Thursday Review: Instructional Videos for Horn

Since our spring break begins tomorrow, I’m posting this week’s review a day early. I’ll be taking the next week off from blogging, but will resume after the break.

Today we’ll look at an assortment of instructional videos for horn, one collection from YouTube, and another from the website With thousands of horn-related videos out there, why choose these for discussion here? One reason is that because of the sheer number of videos online, it can be difficult sometimes to separate the credible sources from the not-so-credible ones. In the case of these videos, they all come from reliable sources – professional players and university professors. Another reason, related to the first one, is that all of these videos have been produced by fellow UW-Madison alumni. They’re well done, and backed up by lots of playing and teaching experience.

The first set of videos is found on the YouTube Channel UNCWindEnsemble, and covers a variety of important topics. Although I couldn’t find an indication in any of the videos, the clinician here is Dr. Abigail Pack, Associate Professor of Horn at the University of North Carolina at Greensboro. In addition to the lack of production credits on the videos, the YouTube channel name is a little misleading, as it doesn’t specify which UNC campus is being represented. The video and audio quality are quite good, and Dr. Pack does a fine job explaining her chosen topics. The intended audience seems to be music educators and horn players, although other brass players could certainly benefit from watching as well. Here are titles and links to the videos.

The next several videos come from, which claims to be “The #1 Online Resource for Band Directors.” The site was new to me, but they do have a nice archive of video and print resources related to brass instruments. One video which immediately caught my attention is titled “Stopped Horn – Techniques for French Horn,” presented by Dr. Lin Foulk, who is an Associate Professor of Music at Western Michigan University. Having put together my own video on stopped horn, I was really interested in Dr. Foulk’s take on things. She does a great job explaining the essential stopped horn basics in a short amount of time, and I highly recommend her video to both students and band directors. The video quality is a little grainy, but the overall effect is still good.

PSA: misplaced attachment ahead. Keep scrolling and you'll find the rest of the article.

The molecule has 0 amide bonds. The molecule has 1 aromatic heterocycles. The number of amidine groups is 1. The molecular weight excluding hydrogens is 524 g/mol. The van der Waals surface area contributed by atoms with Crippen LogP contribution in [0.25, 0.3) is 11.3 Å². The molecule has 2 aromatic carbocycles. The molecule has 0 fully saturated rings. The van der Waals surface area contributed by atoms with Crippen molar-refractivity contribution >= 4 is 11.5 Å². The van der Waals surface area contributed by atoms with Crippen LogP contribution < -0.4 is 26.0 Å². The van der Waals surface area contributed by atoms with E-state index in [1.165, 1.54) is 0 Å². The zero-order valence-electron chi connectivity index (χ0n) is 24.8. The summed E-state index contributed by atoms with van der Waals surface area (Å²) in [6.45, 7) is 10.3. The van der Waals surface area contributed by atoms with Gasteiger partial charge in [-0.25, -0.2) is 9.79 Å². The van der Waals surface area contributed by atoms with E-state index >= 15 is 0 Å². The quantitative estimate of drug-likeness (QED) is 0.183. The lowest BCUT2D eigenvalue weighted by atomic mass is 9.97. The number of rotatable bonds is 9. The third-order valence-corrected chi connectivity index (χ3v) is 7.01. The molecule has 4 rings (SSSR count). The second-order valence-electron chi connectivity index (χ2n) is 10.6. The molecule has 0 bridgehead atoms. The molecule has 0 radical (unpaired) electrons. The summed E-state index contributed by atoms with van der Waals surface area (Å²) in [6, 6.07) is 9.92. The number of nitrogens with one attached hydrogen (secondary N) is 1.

Next from are a couple of videos featuring Bernhard Scully, formerly of the St. Paul Chamber Orchestra and Canadian Brass, and now an Assistant Professor at the University of Illinois at Urbana-Champaign. Recorded during his time with the Canadian Brass, the videos are titled “French Horn Breathing Tips,” and “The Hand & French Horn Bell.” As you might expect, Professor Scully has some great advice on these topics, and in addition to being a top level player he has clearly thought out the pedagogical side of things. The audio quality is a little distorted during the playing segments of the videos, but otherwise the presentation is quite effective.

One other highly recommended resource found on is a reprint of an article by IHS Honorary Member Louis Stout (1924-2005) titled “Choosing an Artist French Horn.” In addition to describing the qualities that an artist level instrument must have, he provides an annotated list of orchestral excerpts which can be used to test out new horns.

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